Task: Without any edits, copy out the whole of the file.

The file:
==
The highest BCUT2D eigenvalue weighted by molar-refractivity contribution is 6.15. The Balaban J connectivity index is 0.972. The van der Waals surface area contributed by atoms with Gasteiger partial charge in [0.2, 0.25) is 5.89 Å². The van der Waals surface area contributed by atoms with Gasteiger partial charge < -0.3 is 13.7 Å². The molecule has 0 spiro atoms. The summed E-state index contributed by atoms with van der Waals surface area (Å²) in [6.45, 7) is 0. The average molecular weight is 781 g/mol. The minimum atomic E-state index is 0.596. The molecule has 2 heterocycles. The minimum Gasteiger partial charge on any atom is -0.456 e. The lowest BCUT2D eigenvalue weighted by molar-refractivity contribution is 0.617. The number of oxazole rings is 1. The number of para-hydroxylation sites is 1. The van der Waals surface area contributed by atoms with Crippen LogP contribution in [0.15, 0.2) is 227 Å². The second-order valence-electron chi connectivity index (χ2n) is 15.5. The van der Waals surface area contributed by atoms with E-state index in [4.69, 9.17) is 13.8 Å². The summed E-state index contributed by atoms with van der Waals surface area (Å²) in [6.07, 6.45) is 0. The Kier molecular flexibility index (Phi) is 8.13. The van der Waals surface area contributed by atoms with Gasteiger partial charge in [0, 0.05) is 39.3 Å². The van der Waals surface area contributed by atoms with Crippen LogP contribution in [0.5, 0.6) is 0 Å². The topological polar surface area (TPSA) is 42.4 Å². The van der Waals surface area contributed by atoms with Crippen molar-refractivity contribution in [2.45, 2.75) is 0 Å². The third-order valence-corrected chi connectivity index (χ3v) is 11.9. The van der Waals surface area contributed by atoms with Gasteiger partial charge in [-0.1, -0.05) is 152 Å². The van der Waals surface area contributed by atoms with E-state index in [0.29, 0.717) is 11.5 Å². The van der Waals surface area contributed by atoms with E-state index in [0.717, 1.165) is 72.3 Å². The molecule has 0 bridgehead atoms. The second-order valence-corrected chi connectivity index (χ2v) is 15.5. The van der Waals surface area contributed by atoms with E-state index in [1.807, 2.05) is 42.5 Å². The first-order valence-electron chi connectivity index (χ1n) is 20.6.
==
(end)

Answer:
The highest BCUT2D eigenvalue weighted by molar-refractivity contribution is 6.15. The Balaban J connectivity index is 0.972. The van der Waals surface area contributed by atoms with Gasteiger partial charge in [0.2, 0.25) is 5.89 Å². The van der Waals surface area contributed by atoms with Gasteiger partial charge < -0.3 is 13.7 Å². The molecule has 0 spiro atoms. The summed E-state index contributed by atoms with van der Waals surface area (Å²) in [6.45, 7) is 0. The average molecular weight is 781 g/mol. The minimum atomic E-state index is 0.596. The molecule has 2 heterocycles. The minimum Gasteiger partial charge on any atom is -0.456 e. The lowest BCUT2D eigenvalue weighted by molar-refractivity contribution is 0.617. The number of oxazole rings is 1. The number of para-hydroxylation sites is 1. The van der Waals surface area contributed by atoms with Crippen LogP contribution in [0.15, 0.2) is 227 Å². The second-order valence-electron chi connectivity index (χ2n) is 15.5. The van der Waals surface area contributed by atoms with E-state index in [4.69, 9.17) is 13.8 Å². The summed E-state index contributed by atoms with van der Waals surface area (Å²) in [6.07, 6.45) is 0. The Kier molecular flexibility index (Phi) is 8.13. The van der Waals surface area contributed by atoms with Gasteiger partial charge in [0, 0.05) is 39.3 Å². The van der Waals surface area contributed by atoms with Crippen LogP contribution in [0.5, 0.6) is 0 Å². The topological polar surface area (TPSA) is 42.4 Å². The van der Waals surface area contributed by atoms with Crippen molar-refractivity contribution in [2.45, 2.75) is 0 Å². The third-order valence-corrected chi connectivity index (χ3v) is 11.9. The van der Waals surface area contributed by atoms with Gasteiger partial charge in [-0.1, -0.05) is 152 Å². The van der Waals surface area contributed by atoms with E-state index in [0.29, 0.717) is 11.5 Å². The van der Waals surface area contributed by atoms with E-state index in [0.717, 1.165) is 72.3 Å². The molecule has 0 bridgehead atoms. The second-order valence-corrected chi connectivity index (χ2v) is 15.5. The van der Waals surface area contributed by atoms with E-state index in [1.807, 2.05) is 42.5 Å². The first-order valence-electron chi connectivity index (χ1n) is 20.6.